Another ficus elastica leaf question..............

elkay_gwApril 25, 2011

I'm not sure you can see what I'm talking about in this pic, but I was wondering why these two leaves developed the two concave spots. I am not familiar with elasticas - I've only had benjaminas, so I don't know if this happens frequently or what. I've only had the plant 2 mos and the 2 leaves in question are not the newest leaves. Also, this happened overnight. Does it have anything to do with watering?

Just for descriptive purposes, the plant is about 24" tall and the two leaves are about 6-7" long and 4-4.5" wide.

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thirdyearbonsai(Zone 4, VT, USA)

I think what you are looking at is just some stress from the move from a commercial greenhouse to your home. It could be very small reaction to under-watering, but I'm pretty sure what you're looking at is just foliage that grew in one place acclimating to another place.

Chances are those leaves will be fine, and any new growth that this guy puts out will be unaffected.

For one thing, Ficus elastica variagata is a lot harder to please than the standard burgundy cultivar, but in general they are very easy plants to grow. Since yours is variegated though, make sure it gets plenty of light!

Don't freak out, continue to treat the plant in the same way you currently are. If this is all that you can see after you've owned it for a few months, chances are the plant is doing fine.

Great job with the picture, by the way. I'd love to write an article on your ficus elastica for my blog if you'll send in the picture. Check out the link.

Here is a link that might be useful: http://www.houseplantblog.com/

    Bookmark   April 25, 2011 at 6:17PM
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tapla (mid-MI z5b-6a)

Elkay - I'm remembering your name as Linda?

I can't see the lower leaf, but it looks like the pucker occurs at an area of the leaf where there is a slight aberration in the variegation. If that holds true for the bottom leaf, it's not unreasonable to think that because there are two different genotypes growing in the same leaf that they might grow at different rates and produce a puckering effect.

The other possibilities are a deficiency of one of several nutrients known to cause puckering and contorted leaves. These deficiencies can be caused by an actual physical deficiency, impaired root function and the plant's inability to absorb enough of the deficient element to ensure normal cell formation, or so much of another element in the soil that it impairs uptake of the deficient element (an antagonistic deficiency). The other very distinct possibility is that it is simply an inherited genetic trait, which sort of returns full circle to the first possibility I mentioned.

AL

    Bookmark   April 26, 2011 at 10:02AM
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thirdyearbonsai(Zone 4, VT, USA)

Al,

You are a mad scientist. I friggin' love it. Chances are, what you said is correct.

However, I've purchased a few F. elastica from large greenhouses and seen this before myself. In all cases the new growth from after I brought them home was unaffected.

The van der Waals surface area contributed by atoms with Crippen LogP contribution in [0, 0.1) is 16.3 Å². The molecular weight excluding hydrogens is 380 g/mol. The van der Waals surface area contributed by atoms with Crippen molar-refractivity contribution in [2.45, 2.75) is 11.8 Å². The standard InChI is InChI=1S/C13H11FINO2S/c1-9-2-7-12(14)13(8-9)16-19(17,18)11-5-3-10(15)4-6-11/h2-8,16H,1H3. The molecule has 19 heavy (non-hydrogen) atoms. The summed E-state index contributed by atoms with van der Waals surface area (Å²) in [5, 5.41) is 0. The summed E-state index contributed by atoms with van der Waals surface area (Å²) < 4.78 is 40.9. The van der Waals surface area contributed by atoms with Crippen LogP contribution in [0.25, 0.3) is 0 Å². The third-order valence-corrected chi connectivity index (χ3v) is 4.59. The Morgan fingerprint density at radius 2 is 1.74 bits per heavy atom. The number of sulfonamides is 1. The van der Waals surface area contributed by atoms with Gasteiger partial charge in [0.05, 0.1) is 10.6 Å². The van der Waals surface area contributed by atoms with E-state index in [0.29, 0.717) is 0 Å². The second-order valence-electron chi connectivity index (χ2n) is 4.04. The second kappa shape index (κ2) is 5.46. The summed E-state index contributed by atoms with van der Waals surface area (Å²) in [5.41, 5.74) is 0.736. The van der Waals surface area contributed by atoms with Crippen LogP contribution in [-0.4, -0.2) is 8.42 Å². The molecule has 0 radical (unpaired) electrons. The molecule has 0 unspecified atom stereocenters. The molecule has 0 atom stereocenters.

Are we saying the same thing in different words? I hope so because honestly, I don't think I'd be comfortable disagreeing with you, sir. : P

-3rd yr

P.S.

Here's a picture of on of my Ficus elasticas. It's old, but I'm working on a follow up now so you'll be able to see the progress the plant has made in the last couple of years.

Here is a link that might be useful: One of my rubber trees

    Bookmark   April 26, 2011 at 4:02PM
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tapla (mid-MI z5b-6a)

Usually in new plants (straight from the nursery/greenhouse) the effect is most pronounced on the plants and/or leaves over-exposed to very high light. The puckering effect is the plant's way of reducing the amount of surface exposed to direct light & is quite common in Ficus. The leaves on the plant Elkay shows doesn't have that look, though, which usually includes wavy leaf margins, entire (the whole margin) on affected leaves. I'm guessing that's probably what you were seeing in your new plants, but who knows.

This isn't directed at you or anyone in particular, but I never mind being disagreed with. It can be sort of interesting if 2 people disagree & both make their best case(s). Much can be learned from the discussion, and I'm all about sharing information/helping and learning, too. It's only when people follow me around intentionally & disagree only for the sake of disagreement, purposefully working toward creating heat where there could be light, that I lose some degree of patience. Fortunately, the recent spate of that sort of behavior has been partially curtailed. If you have an argument that makes sense & treat me fairly, you can't offend me.

Elkay - In my travels I revisited the thread that made me think your name was Linda, but unless it's a huge coincidence, I realize it's not - sorry. ;o)

AL

Here is a link that might be useful: More about Ficus in containers here, if you're interested.

    Bookmark   April 26, 2011 at 6:14PM
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thirdyearbonsai(Zone 4, VT, USA)

Well put, thanks Al.

Here is a link that might be useful: Houseplantblog.com

    Bookmark   April 29, 2011 at 3:31PM
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elkay_gw

Thank you Al and Thirdyearbonsai for the info. I'm hoping it's just the move from the greenhouse to my house that caused the puckering. The two leaves that he's produced since I got him have no puckering - it's so weird that it happened overnight!

And Al, I don't think I've ever posted my name - so how would you know. It's Lisa, by the way.

    Bookmark   April 30, 2011 at 8:52PM
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